This can also impact the way you think about the development of your site, accounting for things like page speed and load time. If something takes too long, it’s very likely a user will abandon the entire process.
The foot-in-the-door technique (FITD) is a behavioural tactic that aims to get an individual to agree to a large request by getting them to agree to a more modest request initially.
As far as social tactics are concerned, the FITD technique is widely used. It’s reaching for that low-hanging fruit in order to later strive for more. It’s a compliance strategy at its core, best used for persuasive purposes. It creates a relationship between both parties, also creating trust.
Why does it work? Well, once an individual is already engaged in a particular action, it’s far easier to continue down the same path, and build upon it.
When creating an effective user registration flow, you can and should think about the FITD technique. If there are a variety of pieces of information that you require from a user in order for them to complete the registration process, lead with a smaller request. From there, you can request more information as the user continues along the flow.
This will gently draw the user in, enticing them to take action.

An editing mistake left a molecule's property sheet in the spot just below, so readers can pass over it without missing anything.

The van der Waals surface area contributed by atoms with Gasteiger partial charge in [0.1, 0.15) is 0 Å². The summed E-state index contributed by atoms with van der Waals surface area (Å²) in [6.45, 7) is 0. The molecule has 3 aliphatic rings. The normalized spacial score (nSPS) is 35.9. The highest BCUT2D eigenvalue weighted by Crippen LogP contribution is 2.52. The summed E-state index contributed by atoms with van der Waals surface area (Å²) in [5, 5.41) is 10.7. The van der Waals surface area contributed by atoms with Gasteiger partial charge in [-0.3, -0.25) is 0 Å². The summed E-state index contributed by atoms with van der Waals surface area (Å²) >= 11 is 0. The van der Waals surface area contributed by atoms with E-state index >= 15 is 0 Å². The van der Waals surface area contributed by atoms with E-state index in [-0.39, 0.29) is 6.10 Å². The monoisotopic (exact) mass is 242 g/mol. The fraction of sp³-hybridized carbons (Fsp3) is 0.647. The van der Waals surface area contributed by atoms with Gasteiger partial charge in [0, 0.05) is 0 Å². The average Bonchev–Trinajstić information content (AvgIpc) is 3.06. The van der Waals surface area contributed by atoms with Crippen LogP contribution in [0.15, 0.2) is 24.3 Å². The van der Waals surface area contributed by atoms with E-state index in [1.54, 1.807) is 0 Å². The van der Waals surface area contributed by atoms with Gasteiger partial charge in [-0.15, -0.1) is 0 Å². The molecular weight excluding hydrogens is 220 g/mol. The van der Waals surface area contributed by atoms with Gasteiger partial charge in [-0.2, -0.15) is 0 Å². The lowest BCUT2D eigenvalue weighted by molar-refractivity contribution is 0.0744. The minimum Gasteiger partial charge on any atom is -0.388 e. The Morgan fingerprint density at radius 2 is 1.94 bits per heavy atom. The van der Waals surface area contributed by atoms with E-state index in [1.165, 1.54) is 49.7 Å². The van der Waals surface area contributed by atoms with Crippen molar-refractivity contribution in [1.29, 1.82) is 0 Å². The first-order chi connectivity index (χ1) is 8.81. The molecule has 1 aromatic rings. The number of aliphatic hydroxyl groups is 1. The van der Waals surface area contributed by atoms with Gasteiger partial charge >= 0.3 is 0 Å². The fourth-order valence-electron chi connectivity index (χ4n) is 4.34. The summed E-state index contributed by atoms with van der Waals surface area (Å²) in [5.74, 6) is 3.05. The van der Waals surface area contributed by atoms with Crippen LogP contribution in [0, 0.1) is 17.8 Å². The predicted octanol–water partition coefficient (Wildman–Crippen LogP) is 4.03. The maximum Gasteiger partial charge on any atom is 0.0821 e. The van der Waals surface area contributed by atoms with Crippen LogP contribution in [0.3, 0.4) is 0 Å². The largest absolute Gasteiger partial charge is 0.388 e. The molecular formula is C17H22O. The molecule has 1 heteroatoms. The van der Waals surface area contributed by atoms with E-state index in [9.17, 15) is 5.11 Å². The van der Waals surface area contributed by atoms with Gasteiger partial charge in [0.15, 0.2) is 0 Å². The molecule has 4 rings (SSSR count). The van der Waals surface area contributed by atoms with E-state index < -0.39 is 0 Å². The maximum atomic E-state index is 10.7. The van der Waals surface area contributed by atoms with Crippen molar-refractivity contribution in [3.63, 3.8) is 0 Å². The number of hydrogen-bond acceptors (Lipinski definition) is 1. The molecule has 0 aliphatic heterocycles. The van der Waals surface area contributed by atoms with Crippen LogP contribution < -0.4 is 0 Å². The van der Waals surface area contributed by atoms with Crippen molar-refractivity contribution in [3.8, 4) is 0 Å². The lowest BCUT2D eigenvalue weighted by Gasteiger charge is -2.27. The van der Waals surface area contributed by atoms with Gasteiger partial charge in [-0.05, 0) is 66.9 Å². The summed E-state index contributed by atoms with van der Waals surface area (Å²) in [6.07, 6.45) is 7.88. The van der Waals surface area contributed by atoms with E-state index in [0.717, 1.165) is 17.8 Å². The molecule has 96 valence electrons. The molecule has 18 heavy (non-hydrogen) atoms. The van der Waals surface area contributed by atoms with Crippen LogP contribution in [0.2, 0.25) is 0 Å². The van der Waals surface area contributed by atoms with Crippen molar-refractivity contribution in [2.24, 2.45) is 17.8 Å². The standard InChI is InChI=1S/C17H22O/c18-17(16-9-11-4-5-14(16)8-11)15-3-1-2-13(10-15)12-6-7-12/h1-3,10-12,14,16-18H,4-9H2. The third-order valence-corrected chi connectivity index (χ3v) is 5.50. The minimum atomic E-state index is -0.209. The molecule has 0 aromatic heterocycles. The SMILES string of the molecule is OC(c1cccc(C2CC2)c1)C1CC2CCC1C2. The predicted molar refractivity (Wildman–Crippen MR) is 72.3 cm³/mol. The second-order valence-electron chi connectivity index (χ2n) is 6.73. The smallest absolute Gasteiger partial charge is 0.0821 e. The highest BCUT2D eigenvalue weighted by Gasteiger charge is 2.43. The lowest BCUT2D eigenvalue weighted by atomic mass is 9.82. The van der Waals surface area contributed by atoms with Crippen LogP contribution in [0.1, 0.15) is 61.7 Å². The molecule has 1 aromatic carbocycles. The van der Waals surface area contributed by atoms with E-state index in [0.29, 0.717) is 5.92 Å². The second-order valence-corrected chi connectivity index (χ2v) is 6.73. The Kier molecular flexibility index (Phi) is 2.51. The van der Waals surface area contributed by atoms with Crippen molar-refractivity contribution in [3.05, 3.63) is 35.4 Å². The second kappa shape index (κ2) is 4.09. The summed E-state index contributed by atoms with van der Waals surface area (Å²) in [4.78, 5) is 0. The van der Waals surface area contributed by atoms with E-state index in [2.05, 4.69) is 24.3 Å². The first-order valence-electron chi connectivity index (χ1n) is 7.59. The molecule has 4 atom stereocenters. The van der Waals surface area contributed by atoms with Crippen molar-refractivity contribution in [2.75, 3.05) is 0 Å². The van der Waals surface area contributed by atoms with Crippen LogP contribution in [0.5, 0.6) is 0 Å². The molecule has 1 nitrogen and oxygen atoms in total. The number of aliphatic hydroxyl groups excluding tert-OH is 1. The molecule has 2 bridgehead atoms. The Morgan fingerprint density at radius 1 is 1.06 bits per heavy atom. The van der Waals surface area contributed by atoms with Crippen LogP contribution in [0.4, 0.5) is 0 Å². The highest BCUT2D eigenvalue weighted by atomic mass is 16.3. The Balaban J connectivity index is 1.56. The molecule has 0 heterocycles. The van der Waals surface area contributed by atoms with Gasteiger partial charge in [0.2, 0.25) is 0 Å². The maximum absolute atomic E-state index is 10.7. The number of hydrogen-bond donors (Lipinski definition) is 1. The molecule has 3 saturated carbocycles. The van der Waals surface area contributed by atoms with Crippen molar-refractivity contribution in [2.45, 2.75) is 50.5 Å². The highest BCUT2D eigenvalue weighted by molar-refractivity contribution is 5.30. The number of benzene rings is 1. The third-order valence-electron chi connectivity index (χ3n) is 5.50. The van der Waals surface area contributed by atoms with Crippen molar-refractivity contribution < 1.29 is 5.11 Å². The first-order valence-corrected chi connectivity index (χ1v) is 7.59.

This next cognitive bias plays to our sense of memory.
If you’re presented with a bag of apples filled with a dozen red delicious apples and one granny smith apple, your eye will undeniably be drawn to that one granny smith apple. This is due to the Von Restorff effect, a cognitive bias known as the “isolation effect.”
When multiple objects are presented to an individual, the item with the most distinctive feature (the one that is unlike the others) will be perceived as the most memorable.
User registration flows often present a user with choices. And thinking about this particular cognitive bias will allow you to make specific online actions stand out (i.e. the ones you want your users to make).
If you wish to influence the decision-making process of your users, use design to spotlight the option or action you want your users to take. If, for example, you’re presenting your users with different tiers in a SaaS product, design each option accordingly. This is also an example of nudge theory at work, which was detailed in the last cognitive bias post.
I think we can all agree that positive affirmation feels pretty great. The reciprocity effect plays to this inherent human desire – it’s the social norm of responding to a positive action with another positive action. It’s rewarding kindness with even more kindness. We love it.
Understanding this social phenomenon can help us understand the way users seek to feel when they interact with an online site. Users feel good when we reward them for doing the things you ask of them; whether they complete a section of the registration, or complete the registration as a whole, find ways to reward your users.
This doesn’t have to be complex. Rewards can be as simple as a warm, personalized piece of copy delivered to their inbox. After all, who doesn’t love a good welcome email?* * *